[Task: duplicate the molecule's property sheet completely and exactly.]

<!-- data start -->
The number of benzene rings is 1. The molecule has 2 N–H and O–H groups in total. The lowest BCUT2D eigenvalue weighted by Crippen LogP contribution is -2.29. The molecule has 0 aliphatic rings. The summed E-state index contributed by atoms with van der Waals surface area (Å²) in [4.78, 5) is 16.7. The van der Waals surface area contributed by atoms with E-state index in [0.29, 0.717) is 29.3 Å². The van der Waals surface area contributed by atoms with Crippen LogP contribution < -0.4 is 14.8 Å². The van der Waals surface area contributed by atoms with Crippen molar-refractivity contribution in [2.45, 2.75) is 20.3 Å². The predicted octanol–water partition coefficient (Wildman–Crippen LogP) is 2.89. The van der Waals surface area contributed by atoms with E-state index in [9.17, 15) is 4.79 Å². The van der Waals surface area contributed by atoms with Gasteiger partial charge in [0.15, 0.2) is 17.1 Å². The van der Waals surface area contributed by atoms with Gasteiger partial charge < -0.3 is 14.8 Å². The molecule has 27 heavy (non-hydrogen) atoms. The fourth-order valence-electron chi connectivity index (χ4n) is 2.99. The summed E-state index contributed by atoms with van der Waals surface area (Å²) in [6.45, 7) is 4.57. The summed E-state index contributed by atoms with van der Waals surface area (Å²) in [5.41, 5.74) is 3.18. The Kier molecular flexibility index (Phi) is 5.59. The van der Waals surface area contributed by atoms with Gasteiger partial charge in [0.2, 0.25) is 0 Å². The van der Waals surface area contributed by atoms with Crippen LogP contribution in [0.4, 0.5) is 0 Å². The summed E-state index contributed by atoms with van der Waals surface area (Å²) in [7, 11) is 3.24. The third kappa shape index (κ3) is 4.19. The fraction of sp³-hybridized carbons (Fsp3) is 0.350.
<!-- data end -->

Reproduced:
The number of benzene rings is 1. The molecule has 2 N–H and O–H groups in total. The lowest BCUT2D eigenvalue weighted by Crippen LogP contribution is -2.29. The molecule has 0 aliphatic rings. The summed E-state index contributed by atoms with van der Waals surface area (Å²) in [4.78, 5) is 16.7. The van der Waals surface area contributed by atoms with E-state index in [0.29, 0.717) is 29.3 Å². The van der Waals surface area contributed by atoms with Crippen LogP contribution < -0.4 is 14.8 Å². The van der Waals surface area contributed by atoms with Crippen molar-refractivity contribution in [2.45, 2.75) is 20.3 Å². The predicted octanol–water partition coefficient (Wildman–Crippen LogP) is 2.89. The van der Waals surface area contributed by atoms with E-state index in [9.17, 15) is 4.79 Å². The van der Waals surface area contributed by atoms with Gasteiger partial charge in [0.15, 0.2) is 17.1 Å². The van der Waals surface area contributed by atoms with Gasteiger partial charge < -0.3 is 14.8 Å². The molecule has 27 heavy (non-hydrogen) atoms. The fourth-order valence-electron chi connectivity index (χ4n) is 2.99. The summed E-state index contributed by atoms with van der Waals surface area (Å²) in [6.45, 7) is 4.57. The summed E-state index contributed by atoms with van der Waals surface area (Å²) in [5.41, 5.74) is 3.18. The Kier molecular flexibility index (Phi) is 5.59. The van der Waals surface area contributed by atoms with Gasteiger partial charge in [0.2, 0.25) is 0 Å². The van der Waals surface area contributed by atoms with Crippen LogP contribution in [0.4, 0.5) is 0 Å². The summed E-state index contributed by atoms with van der Waals surface area (Å²) in [7, 11) is 3.24. The third kappa shape index (κ3) is 4.19. The fraction of sp³-hybridized carbons (Fsp3) is 0.350.